If you can find a natlang that has a very similar phenomenon, and find out what its grammarians call it, you could use their label. Otherwise, make up your own; or use hyperdefinite, or emphatic definiteness, or whatever.

——————

Or if it seems wiser to you, abandon that feature.
(But I hope you don’t!)

———————

Independently;
Lots of natlangs have definite articles and indefinite articles, but don’t have specific/referential articles and don’t have nonspecific/nonreferential articles.
And, lots of natlangs have specific/referential articles (or whatever), and may (or may not) also have ways to mark nonspecific/nonreferential status, without having anything quite so simple to mark definiteness or indefiniteness.

Your conlang could have both a way to mark the specific/referential, and a way to mark the “hyperdefinite”, without having a transparent, simple way to mark the “ordinary” definite. IMNSHO it would be perfectly naturalistic and realistic.


——————

Good luck!

I look forward to reading more.
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Re: Eroki Gǂama

Post by Creyeditor » Wed 09 May 2018, 14:24

I just wanted to mention that there are a lot of natlangs with an anaphorical article that can only be used when the word has appeared before in the discourse. I don't know if this is what you (Shemtov) means though.
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Re: Eroki Gǂama

Post by Shemtov » Wed 09 May 2018, 15:43

Creyeditor wrote:
Wed 09 May 2018, 14:24
I just wanted to mention that there are a lot of natlangs with an anaphorical article that can only be used when the word has appeared before in the discourse. I don't know if this is what you (Shemtov) means though.
I meant that there is no distinction between the indefinite and the regular definite, but the hyperdefinite is marked. I think that's naturalistic, because that's what I think SIL meant by "Specific" in Sandawe. There may be a finer distinction there though.
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Re: Eroki Gǂama

Post by eldin raigmore » Wed 09 May 2018, 20:18

Shemtov wrote:
Wed 09 May 2018, 15:43
Creyeditor wrote:
Wed 09 May 2018, 14:24
I just wanted to mention that there are a lot of natlangs with an anaphorical article that can only be used when the word has appeared before in the discourse. I don't know if this is what you (Shemtov) means though.
I meant that there is no distinction between the indefinite and the regular definite, but the hyperdefinite is marked. I think that's naturalistic, because that's what I think SIL meant by "Specific" in Sandawe. There may be a finer distinction there though.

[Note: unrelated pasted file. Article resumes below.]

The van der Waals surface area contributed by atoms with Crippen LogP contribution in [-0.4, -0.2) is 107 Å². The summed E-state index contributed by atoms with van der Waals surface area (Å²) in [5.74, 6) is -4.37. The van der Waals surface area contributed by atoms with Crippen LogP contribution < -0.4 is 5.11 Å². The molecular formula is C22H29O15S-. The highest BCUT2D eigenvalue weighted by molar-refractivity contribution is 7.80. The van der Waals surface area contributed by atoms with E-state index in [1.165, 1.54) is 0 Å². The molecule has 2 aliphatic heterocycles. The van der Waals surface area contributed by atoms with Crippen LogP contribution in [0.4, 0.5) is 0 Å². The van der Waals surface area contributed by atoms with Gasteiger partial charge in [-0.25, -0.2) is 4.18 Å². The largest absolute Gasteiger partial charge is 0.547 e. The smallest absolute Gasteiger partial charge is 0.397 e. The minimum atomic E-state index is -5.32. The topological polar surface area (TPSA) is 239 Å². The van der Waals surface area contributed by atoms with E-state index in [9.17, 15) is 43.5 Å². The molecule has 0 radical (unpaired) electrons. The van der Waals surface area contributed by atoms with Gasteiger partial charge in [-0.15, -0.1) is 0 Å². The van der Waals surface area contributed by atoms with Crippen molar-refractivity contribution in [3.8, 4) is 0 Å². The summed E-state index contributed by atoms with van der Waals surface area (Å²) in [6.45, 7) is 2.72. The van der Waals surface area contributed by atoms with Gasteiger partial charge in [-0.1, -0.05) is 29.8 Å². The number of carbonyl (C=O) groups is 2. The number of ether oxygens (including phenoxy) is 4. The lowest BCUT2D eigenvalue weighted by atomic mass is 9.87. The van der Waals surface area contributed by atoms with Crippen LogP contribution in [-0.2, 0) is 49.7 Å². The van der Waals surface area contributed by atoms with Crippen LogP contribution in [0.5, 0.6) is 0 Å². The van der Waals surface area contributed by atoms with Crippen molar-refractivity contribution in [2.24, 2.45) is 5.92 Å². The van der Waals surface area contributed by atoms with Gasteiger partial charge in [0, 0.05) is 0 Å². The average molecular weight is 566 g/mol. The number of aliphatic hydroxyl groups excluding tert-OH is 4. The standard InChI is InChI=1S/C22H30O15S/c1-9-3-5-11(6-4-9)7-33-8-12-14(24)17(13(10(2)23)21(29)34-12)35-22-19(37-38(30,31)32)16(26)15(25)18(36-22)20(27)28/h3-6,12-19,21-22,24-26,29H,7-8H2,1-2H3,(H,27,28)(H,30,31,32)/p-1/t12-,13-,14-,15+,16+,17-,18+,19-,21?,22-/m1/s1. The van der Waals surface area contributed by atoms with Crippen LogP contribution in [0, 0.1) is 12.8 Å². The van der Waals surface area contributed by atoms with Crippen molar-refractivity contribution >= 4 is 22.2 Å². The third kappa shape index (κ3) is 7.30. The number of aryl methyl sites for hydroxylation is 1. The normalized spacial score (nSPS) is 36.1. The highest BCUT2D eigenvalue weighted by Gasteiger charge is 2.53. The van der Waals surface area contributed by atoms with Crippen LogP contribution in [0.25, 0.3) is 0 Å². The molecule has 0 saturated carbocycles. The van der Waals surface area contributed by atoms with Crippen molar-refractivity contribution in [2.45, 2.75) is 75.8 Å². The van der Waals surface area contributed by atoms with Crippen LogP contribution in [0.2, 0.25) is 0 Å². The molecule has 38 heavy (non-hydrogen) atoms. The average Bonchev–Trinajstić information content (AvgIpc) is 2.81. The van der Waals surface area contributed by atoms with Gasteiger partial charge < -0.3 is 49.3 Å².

Is there in your conlang a difference between the nonspecific/nonreferential indefinite and the specific/referential (definite or indefinite)?

—————

As for finer distinctions:
You might enjoy and/or profit from looking at the scale (? right word?) in the SIL Glossary’s entry on “Definiteness”, https://glossary.sil.org/term/definiteness .
And there are other articles I remember reading (or, at least, looking at) about different values for this feature and similar features in natlangs. Don’t have time to look them up at the moment.
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Re: Eroki Gǂama

Post by Shemtov » Wed 09 May 2018, 22:51

I think I'm going to make an optional definite marker, as I know that's naturalistic; :bgd: definitively has it.
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Re: Eroki Gǂama

Post by Shemtov » Thu 10 May 2018, 22:33

The Collective Noun is a third Number that is marked the same in all gender, by ∅. An example would be Eroki Gǂama itself, as Gǂama is the root for "Person of unspecified gender and age", though it takes the Masculine, Hagǂama, and there are seperate words for men (<Hayenosa>) and women (<Yeyiǂ'ǎ>) and the full name is Eroki Gǂamasa Usefa, though many just call it Eroki Gǂama.

The adjective:
There are three kinds of adjectives: Plain Adjectives, Denominal Adjectives, and Gerunds. I will only consider the first two in this post.

The Plain adjective as predicate, is placed before the noun, and takes its gender marking.
Bǎeroki bǎperak'a
"Yellow Flower [Poetic term for Bǎroki "Yellow Poppy, symbol of the Eroki Gǂam]

Yeeroki yeyiǂ'ǎ
"Woman member of the Eroki Gǂama tribe [Lit. Yellow Woman]"